How A Small Business Uses Factoring

So, What Exactly is Factoring ?

Factoring is also called invoice factoring. It’s sometimes referred to as selling your accounts receivables. Whatever the vocabulary, factoring involves a third-party factoring company purchasing your unpaid invoices. The factoring company typically pays you 80-90% of the accounts, then take over full responsibility for getting that payment. Once they get paid, they pay you the rest, charging a small fee.

Factoring for Small Businesses

Many types of small businesses find partnering with factoring companies useful. Cash flow can often be hard to come by in small businesses. They often don’t have a lot in their liquid assets accounts and that can be for a variety of reasons. If a business is new and establishing itself, it’s having to make plenty of payments while growing its customer base. Maybe a small business just started hiring its first employees. Or, when trying to follow the mantra “you have to spend money to make money,” it needs to invest in marketing or advertising. Honestly, almost any business with accounts receivables could sell them to a factoring company. Certain types of businesses—big or small—can find it especially helpful.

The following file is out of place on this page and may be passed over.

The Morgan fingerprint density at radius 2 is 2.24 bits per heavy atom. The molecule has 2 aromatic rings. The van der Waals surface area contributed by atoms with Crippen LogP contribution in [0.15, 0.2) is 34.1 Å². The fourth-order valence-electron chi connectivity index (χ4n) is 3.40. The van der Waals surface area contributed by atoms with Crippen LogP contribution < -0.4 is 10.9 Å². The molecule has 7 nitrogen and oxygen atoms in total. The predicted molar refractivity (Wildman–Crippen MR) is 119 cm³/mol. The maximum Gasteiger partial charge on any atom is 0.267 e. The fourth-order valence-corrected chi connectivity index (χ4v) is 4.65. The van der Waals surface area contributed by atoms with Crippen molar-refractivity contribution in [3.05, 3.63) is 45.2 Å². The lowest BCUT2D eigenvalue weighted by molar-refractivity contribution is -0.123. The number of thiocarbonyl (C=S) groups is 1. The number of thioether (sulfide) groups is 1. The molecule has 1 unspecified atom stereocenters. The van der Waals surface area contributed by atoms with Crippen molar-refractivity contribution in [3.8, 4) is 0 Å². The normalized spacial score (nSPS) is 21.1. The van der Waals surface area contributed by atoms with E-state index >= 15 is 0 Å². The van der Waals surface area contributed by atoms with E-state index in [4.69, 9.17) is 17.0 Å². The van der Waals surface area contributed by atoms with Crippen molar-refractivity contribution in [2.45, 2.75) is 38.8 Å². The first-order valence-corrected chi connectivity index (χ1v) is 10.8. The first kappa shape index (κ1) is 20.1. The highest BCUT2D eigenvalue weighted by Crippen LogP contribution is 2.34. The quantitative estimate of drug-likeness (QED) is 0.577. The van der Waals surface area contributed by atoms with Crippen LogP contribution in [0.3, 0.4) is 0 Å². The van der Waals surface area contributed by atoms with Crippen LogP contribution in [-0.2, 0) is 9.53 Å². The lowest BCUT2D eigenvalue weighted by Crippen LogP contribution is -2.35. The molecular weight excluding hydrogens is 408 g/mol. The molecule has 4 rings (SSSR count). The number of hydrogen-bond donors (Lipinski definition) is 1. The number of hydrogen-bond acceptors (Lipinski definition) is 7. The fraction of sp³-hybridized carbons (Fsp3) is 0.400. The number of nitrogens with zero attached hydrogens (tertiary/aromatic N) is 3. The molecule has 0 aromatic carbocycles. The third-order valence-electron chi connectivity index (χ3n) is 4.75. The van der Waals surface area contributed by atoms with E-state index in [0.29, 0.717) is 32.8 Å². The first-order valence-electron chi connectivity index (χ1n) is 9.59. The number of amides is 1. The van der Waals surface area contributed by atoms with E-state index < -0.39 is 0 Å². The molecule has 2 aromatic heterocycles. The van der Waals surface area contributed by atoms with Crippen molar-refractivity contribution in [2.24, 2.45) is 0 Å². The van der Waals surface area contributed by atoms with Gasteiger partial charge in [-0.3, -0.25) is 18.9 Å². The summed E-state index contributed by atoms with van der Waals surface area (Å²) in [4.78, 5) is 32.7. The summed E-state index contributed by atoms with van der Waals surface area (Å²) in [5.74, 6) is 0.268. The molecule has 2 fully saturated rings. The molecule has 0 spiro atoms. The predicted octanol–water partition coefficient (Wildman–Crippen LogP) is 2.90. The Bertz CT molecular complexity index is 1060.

Small Businesses That Love Factoring

Government Contractors: It’s a big deal when small or medium-sized businesses win government contracts. It’s a real “we made it!” moment. But all the bureaucratic red tape can take a while for your checks to come in. Government agencies can also require businesses to do much of the work before they even begin processing payments. Using a factoring company means you can get your money on your schedule, not the government’s.

Business-to-Business (B2B): Providing services to other businesses is known as business-to-business or B2B. It’s often a great model for a company, especially if you provide specialized or technical services. But, it can often lead to a stagnated cash flow. Your business might be on a 30-day billing cycle when your customer is on a 60- or 90-day cycle. Factoring can meet you in the middle so you’re not stuck waiting for your money.

Staffing Businesses: Staffing businesses are a great example of a business-to-business industry. Many different types of companies look to staffing businesses to help fill in seasonal employment gaps or shop for new hires. The company pays the staffing business and the staffing business pays the employees. Often, a company’s billing cycle does match up with the payroll dates. But those employees need to be paid regardless! Factoring can help fill in the gap so the business can keep on as usual and those staffers can get paid.

UC Funding for Small Businesses

Besides the above, manufacturing, security guards, and information technology industries also find factoring helpful. Your small business might fit into one of these categories, or you might have other needs. If you think factoring might work for you, contact United Capital Funding online. You can also call us at 877.894.8232. We can also give you a quick quote and discuss if factoring are right for you and your small business.